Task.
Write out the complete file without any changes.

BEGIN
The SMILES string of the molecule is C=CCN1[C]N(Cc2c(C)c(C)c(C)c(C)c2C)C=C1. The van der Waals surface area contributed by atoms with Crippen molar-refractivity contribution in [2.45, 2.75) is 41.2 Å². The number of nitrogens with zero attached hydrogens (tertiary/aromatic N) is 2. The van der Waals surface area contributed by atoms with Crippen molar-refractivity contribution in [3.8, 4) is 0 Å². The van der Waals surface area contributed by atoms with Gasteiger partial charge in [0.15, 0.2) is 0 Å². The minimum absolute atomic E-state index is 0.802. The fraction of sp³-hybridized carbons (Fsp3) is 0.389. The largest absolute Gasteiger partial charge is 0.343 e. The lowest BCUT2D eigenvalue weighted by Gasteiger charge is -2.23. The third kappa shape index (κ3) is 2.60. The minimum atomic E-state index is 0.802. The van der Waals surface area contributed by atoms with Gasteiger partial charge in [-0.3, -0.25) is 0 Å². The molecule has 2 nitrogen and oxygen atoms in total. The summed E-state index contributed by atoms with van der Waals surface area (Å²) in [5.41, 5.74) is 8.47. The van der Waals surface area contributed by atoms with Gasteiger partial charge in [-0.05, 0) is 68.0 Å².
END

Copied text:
The SMILES string of the molecule is C=CCN1[C]N(Cc2c(C)c(C)c(C)c(C)c2C)C=C1. The van der Waals surface area contributed by atoms with Crippen molar-refractivity contribution in [2.45, 2.75) is 41.2 Å². The number of nitrogens with zero attached hydrogens (tertiary/aromatic N) is 2. The van der Waals surface area contributed by atoms with Crippen molar-refractivity contribution in [3.8, 4) is 0 Å². The van der Waals surface area contributed by atoms with Gasteiger partial charge in [0.15, 0.2) is 0 Å². The minimum absolute atomic E-state index is 0.802. The fraction of sp³-hybridized carbons (Fsp3) is 0.389. The largest absolute Gasteiger partial charge is 0.343 e. The lowest BCUT2D eigenvalue weighted by Gasteiger charge is -2.23. The third kappa shape index (κ3) is 2.60. The minimum atomic E-state index is 0.802. The van der Waals surface area contributed by atoms with Gasteiger partial charge in [-0.3, -0.25) is 0 Å². The molecule has 2 nitrogen and oxygen atoms in total. The summed E-state index contributed by atoms with van der Waals surface area (Å²) in [5.41, 5.74) is 8.47. The van der Waals surface area contributed by atoms with Gasteiger partial charge in [-0.05, 0) is 68.0 Å².